Halliday et al1 recently reported that patients with Alzheimer disease (AD) with a history of exposure to nonsteroidal anti-inflammatory drugs (NSAIDs) demonstrated enhanced cognitive function but did not show any reduction in pathological markers of disease in postmortem brain tissue. The lack of effect on senile plaque (SP) and neurofibrillary tangle formation is in agreement with findings we have published2 and is not unexpected since these processes likely take several decades to reach AD levels. However, their results contrast sharply with those of several other in vivo and in vitro studies, in which NSAIDs have been shown to reduce microglial activation associated with SP or exogenous Aβ protein.2-4 Since an effect of anti-inflammatory drugs on microglial cell activity is central to the inflammatory hypothesis of AD, we feel that critical evaluation of the negative result found by Halliday et al is warranted and offer the following possible explanations:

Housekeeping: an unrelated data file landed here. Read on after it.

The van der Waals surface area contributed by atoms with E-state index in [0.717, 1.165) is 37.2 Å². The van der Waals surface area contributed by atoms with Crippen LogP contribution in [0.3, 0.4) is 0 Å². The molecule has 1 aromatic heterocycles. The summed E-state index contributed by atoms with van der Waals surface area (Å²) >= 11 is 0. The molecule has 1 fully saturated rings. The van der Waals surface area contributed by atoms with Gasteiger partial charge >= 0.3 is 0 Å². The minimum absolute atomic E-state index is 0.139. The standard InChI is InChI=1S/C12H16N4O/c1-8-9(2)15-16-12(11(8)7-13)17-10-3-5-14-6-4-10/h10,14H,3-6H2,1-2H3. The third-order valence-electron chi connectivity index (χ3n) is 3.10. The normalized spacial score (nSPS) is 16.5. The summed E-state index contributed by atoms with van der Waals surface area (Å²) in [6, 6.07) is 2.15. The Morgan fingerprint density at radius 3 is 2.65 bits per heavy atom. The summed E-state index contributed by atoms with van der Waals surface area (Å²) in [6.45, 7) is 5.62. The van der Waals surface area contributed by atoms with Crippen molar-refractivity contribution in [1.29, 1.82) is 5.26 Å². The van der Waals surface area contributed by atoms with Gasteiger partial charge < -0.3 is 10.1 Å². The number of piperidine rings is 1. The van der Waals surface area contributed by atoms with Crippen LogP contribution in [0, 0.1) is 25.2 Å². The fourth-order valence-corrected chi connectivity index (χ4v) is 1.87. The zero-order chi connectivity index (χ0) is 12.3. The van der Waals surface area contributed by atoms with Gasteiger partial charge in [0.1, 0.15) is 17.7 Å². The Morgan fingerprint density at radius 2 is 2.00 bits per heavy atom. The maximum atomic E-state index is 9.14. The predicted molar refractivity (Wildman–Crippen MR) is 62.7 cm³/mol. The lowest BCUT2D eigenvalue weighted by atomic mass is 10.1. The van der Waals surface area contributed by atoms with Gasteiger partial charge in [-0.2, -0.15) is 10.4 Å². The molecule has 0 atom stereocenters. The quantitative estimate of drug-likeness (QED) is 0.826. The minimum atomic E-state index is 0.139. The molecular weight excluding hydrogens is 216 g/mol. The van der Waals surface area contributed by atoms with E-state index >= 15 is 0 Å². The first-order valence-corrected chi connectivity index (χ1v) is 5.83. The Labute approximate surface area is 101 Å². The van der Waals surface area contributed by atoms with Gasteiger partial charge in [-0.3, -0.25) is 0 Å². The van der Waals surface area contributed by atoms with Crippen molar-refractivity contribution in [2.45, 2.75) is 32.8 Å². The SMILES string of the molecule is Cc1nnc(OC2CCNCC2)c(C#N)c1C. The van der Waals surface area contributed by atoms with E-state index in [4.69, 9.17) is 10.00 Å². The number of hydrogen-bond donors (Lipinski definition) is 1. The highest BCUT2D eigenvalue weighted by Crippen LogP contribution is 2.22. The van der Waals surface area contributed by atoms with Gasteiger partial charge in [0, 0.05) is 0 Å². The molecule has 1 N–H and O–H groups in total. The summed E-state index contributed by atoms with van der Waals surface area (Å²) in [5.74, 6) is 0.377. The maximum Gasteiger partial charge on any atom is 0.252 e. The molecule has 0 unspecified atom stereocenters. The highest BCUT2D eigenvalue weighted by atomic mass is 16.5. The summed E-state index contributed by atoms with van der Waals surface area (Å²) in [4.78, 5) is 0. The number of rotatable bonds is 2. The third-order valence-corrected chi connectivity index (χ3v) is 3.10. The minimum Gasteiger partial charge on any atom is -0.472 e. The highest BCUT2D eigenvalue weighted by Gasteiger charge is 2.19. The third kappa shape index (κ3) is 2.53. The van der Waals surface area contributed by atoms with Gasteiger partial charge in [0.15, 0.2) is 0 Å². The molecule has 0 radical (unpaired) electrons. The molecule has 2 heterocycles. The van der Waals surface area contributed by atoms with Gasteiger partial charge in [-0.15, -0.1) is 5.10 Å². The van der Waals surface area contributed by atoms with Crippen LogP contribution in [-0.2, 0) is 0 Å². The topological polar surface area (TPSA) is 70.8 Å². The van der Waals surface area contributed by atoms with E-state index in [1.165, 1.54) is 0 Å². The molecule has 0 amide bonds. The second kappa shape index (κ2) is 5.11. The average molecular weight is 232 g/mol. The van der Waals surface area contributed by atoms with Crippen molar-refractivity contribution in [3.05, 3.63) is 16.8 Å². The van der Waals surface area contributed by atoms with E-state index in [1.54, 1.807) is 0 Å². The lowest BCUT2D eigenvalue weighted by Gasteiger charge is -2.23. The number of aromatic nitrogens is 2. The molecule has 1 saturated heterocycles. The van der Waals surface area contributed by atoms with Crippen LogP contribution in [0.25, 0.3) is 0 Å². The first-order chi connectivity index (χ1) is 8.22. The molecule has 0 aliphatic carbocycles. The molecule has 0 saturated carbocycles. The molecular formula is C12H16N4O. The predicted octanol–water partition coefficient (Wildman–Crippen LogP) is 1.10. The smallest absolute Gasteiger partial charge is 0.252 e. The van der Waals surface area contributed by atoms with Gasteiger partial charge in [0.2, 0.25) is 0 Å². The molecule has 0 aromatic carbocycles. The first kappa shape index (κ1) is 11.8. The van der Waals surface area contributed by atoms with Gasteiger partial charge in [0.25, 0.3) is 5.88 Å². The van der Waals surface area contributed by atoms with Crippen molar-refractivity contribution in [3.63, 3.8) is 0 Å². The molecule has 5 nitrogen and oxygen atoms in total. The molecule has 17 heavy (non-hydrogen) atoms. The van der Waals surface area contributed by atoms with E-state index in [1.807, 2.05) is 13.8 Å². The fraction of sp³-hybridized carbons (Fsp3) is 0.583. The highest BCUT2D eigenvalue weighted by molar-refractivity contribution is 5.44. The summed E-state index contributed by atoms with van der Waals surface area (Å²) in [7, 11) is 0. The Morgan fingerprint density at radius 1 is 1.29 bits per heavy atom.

Mackenzie IRA, Munoz DG. Effect of Anti-inflammatory Medications on Neuropathological Findings in Alzheimer Disease. Arch Neurol. 2001;58(3):517–518. doi:
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